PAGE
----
U.S. submarine Scorpion calling Edmonds

60 years ago, Edmonds played a role in a blockbuster novel about the end of the world
By Brian Soergel | Jul 20, 2017
Courtesy of: Sno-Isle Libraries This image, taken in 1955, shows what Edmonds may have looked like when the crew of “On the Beach” first glimpsed the city. The photo is an Ellis aerial postcard of Edmonds and the Edmonds waterfront, looking north from above the Union Oil Company.

Sixty years ago, a chilling book explained how Boeing’s guiding missile defense helped save Edmonds from total destruction after Egypt attacked the U.S. with Russian bombs.

Edmonds’ structures remained intact, but residents succumbed to the spread of deadly nuclear fallout.

We’re all still here, of course. It was just a story: “On the Beach” by Nevil Shute, a Briton who had moved to Australia, where much of the action takes place.

The dystopian novel gathered universal acclaim from critics, sold millions of copies worldwide (it pushed “Peyton Place” off the top of bestseller lists) and was serialized in nearly 40 U.S. newspapers. Its shocking ending disturbed many, and its brief description of what happened in our city – one of the more poignant passages – put Edmonds on the map, at least temporarily.

Today, however, “On the Beach” is largely forgotten. No one walks into the Edmonds Bookshop asking for a book in which Edmonds had a pivotal role, owner Mary Kay Sneeringer said.

James Spangler, owner of Spangler’s Book Exchange in Edmonds and the Beacon’s Art & Appetite columnist, said “On the Beach” is always hard to find in his store. (I found my copy in the used-book section of the Edmonds Library, a cast-off from the old Lynnwood High School. I gladly dropped two bits into the donation box.)

“Once, about 10 years ago,” Spangler said, “an old guy came into the store and read the book until he got to (the Edmonds) part. We talked a little, he spent $1.95 plus tax, and climbed back into a $40K car and drove off.”

In “On the Beach,” it’s 1963, and radioactive wind riding prevailing currents has reached much of the world, killing all except those Down Under and terrified souls awaiting the inevitable in the far southern hemisphere.

It was clear that World War III’s aftereffects meant World War IV would not be necessary.

But after authorities detect sporadic radio signals from Seattle, the American submarine Scorpion, in Melbourne, makes a silent run across the Pacific to search for life. Traveling up the West Coast, the crew sees no evidence of it.

The Golden Gate Bridge lies in San Francisco Bay. Oregon is quiet. And still nothing as the Scorpion enters the Strait of Juan de Fuca and steers south into Puget Sound.

“In the early afternoon, they came to the mainland at the little town of Edmonds, fifteen miles to the north of the centre of Seattle. … From the sea the place seem quite undamaged, but the radiation level was still high.”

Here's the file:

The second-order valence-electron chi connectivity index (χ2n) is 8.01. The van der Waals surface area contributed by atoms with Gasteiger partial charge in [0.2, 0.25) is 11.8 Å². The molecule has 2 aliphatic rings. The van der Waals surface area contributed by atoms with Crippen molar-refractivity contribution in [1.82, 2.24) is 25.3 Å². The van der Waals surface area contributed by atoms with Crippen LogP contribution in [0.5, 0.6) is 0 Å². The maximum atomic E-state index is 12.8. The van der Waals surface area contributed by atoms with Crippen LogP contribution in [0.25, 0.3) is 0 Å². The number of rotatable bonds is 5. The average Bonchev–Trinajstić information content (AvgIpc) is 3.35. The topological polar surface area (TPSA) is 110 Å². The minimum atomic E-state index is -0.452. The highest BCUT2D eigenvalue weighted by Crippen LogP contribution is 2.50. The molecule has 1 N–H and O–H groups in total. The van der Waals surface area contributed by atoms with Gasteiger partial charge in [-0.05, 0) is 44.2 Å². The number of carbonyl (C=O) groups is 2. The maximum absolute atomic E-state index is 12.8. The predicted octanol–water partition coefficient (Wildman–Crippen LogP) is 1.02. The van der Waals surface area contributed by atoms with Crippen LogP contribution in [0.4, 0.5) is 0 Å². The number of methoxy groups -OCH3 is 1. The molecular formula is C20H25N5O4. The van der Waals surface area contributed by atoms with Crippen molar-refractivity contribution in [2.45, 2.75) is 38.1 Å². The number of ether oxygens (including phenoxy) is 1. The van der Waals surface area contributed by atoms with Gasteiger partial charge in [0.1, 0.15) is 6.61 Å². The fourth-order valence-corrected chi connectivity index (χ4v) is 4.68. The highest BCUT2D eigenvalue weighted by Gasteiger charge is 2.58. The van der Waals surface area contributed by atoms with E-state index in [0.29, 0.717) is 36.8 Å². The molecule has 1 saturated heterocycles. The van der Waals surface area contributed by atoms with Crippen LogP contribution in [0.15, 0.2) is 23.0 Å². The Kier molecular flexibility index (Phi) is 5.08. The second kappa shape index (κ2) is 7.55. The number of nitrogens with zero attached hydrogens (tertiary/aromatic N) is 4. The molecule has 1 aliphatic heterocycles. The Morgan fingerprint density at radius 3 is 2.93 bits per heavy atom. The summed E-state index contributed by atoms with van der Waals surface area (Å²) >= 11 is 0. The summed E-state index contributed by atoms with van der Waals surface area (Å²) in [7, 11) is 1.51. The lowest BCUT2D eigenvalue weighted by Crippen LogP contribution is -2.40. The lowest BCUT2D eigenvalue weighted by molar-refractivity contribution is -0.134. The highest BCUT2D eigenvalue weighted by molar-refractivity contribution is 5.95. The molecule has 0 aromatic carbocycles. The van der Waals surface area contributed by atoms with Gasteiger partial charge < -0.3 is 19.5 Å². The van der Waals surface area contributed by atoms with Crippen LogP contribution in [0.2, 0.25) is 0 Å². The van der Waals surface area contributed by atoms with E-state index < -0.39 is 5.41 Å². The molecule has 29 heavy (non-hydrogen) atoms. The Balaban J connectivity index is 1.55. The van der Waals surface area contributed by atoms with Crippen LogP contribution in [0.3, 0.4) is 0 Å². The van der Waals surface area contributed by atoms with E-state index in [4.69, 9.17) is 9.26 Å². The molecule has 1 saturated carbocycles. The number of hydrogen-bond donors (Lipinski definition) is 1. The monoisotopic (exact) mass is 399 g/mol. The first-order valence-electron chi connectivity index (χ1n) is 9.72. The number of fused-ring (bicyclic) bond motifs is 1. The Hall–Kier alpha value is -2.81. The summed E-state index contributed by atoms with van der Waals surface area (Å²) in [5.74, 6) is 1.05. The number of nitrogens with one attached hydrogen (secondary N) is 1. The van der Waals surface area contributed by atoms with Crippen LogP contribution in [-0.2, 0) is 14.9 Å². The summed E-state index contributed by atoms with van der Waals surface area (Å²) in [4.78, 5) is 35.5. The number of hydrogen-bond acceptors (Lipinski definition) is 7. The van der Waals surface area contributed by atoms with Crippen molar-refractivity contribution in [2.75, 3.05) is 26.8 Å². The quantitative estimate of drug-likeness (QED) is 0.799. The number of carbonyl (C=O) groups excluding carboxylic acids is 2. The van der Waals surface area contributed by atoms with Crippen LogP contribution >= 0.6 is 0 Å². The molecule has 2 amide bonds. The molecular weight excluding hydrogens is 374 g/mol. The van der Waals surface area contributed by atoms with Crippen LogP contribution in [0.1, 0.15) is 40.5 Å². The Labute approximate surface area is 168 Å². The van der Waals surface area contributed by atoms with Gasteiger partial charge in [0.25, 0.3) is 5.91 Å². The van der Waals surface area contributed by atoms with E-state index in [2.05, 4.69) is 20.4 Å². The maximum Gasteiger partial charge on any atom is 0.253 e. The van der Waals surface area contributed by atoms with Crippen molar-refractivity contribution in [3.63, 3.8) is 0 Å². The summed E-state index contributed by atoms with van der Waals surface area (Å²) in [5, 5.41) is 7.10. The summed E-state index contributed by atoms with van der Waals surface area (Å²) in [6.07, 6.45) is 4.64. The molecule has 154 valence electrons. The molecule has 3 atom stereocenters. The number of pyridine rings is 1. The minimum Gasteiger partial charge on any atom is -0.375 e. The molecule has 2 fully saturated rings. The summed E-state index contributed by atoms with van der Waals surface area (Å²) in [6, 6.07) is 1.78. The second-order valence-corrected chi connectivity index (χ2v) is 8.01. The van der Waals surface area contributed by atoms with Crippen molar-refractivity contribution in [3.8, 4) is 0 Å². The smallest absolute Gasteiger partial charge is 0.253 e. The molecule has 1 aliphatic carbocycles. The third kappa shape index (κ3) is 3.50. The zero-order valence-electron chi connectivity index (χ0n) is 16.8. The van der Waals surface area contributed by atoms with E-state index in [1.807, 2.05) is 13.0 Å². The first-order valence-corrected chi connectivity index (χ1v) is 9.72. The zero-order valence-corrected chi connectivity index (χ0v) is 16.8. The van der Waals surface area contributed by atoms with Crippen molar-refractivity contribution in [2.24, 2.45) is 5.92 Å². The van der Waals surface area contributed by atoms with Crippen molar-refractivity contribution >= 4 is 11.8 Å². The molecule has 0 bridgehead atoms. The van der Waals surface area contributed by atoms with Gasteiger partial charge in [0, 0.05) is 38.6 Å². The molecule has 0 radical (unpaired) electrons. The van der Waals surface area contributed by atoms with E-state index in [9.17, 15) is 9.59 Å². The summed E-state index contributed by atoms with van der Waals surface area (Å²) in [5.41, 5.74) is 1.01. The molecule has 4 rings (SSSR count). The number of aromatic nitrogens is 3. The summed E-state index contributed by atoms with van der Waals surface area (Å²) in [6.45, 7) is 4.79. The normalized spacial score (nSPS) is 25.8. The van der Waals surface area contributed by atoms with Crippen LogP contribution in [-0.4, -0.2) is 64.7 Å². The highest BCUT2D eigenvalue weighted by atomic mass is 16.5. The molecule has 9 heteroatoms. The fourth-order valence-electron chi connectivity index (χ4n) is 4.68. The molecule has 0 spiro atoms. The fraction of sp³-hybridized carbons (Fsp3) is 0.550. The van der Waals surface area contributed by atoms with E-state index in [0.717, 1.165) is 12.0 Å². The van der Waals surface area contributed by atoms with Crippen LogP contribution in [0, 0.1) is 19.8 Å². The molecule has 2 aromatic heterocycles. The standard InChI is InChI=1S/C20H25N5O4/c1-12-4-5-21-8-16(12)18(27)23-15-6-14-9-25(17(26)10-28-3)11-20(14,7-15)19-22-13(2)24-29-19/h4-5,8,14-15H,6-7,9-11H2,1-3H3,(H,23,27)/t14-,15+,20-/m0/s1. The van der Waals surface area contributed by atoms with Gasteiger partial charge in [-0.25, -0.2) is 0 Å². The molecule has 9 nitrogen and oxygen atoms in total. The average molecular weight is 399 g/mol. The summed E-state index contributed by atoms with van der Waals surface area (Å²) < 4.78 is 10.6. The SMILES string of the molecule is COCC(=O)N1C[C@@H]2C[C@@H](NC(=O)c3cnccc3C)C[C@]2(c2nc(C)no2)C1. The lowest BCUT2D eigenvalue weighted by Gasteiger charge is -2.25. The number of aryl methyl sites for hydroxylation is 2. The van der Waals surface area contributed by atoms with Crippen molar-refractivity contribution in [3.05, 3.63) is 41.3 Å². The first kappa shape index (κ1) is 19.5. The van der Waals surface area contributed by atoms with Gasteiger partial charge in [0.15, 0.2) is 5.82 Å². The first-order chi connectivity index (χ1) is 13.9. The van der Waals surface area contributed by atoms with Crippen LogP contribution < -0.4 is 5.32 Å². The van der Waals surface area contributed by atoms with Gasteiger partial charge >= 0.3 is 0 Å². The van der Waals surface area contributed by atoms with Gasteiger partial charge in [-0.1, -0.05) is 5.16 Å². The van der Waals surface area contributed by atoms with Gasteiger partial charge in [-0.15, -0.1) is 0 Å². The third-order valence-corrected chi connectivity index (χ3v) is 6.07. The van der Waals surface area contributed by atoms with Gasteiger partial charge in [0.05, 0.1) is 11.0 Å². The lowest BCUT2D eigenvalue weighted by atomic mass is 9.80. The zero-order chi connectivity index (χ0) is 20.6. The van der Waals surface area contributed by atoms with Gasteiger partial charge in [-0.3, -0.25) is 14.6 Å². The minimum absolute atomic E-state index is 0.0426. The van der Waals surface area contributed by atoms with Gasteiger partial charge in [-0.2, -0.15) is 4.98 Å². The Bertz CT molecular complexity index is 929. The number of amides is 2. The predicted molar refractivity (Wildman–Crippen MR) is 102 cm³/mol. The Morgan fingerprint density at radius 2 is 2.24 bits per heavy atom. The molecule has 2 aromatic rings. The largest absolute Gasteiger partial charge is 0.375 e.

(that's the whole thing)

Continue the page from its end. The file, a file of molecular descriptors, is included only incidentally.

The captain decides to “lie off the jetty, and hail for a while.”

It just so happened that Edmonds is the hometown of radar operator Ralph Swain, anxious to have a look. He peers through the telescope: Ken Puglia’s drugstore’s doors are open, but the nighttime neon lights still burn. He spots a broken window in Mrs. Sullivan’s home at the top of the hill.

Swain can’t see his own house. “You just can’t see that from the sea. It’s up Rainier Avenue, past the Safeway.” (In reality, there was never a Rainier Avenue, and Safeway was built next to the ferry dock in 1966).

An officer grabs a microphone and broadcasts the following: “This is U.S. Submarine Scorpion calling Edmonds. U.S. Submarine Scorpion calling Edmonds. If anyone is listening, will you please come to the waterfront, to the jetty at the end of Main Street. U.S. Submarine calling Edmonds.”


It was all too much for Swain, who slips through the sub’s escape hatch and swims to the jetty.

Not wanting to risk contamination by bringing Swain back, the sub departs for Seattle. A crewmember, on shore in a protective suit, learns that wind gusts force a broken window sash to occasionally land on a transmitting key – the one heard from Australia.

The sub returns to Australia, where radioactive winds swirl on the horizon. Crewmembers steer the sub out to sea and sink it. Others remain on shore with their families and swallow cyanide pills.

When “On the Beach” was published, the world had already seen the effects of nuclear explosions, in Hiroshima and Nagasaki. Seventeen years after those devastating bombs, in 1962, the world teetered on the brink of nuclear war with the Cuban Missile Crisis.

Maybe, just maybe, a few generals with the launch codes had read “On the Beach” or seen the 1959 Stanley Kramer movie starring Gregory Peck.

Nevil Shute never had to worry that his novel might actually come true. He died in 1960.

Today, “On the Beach” remains as scary as it was 60 years ago.


Comments (0)
If you wish to comment, please login.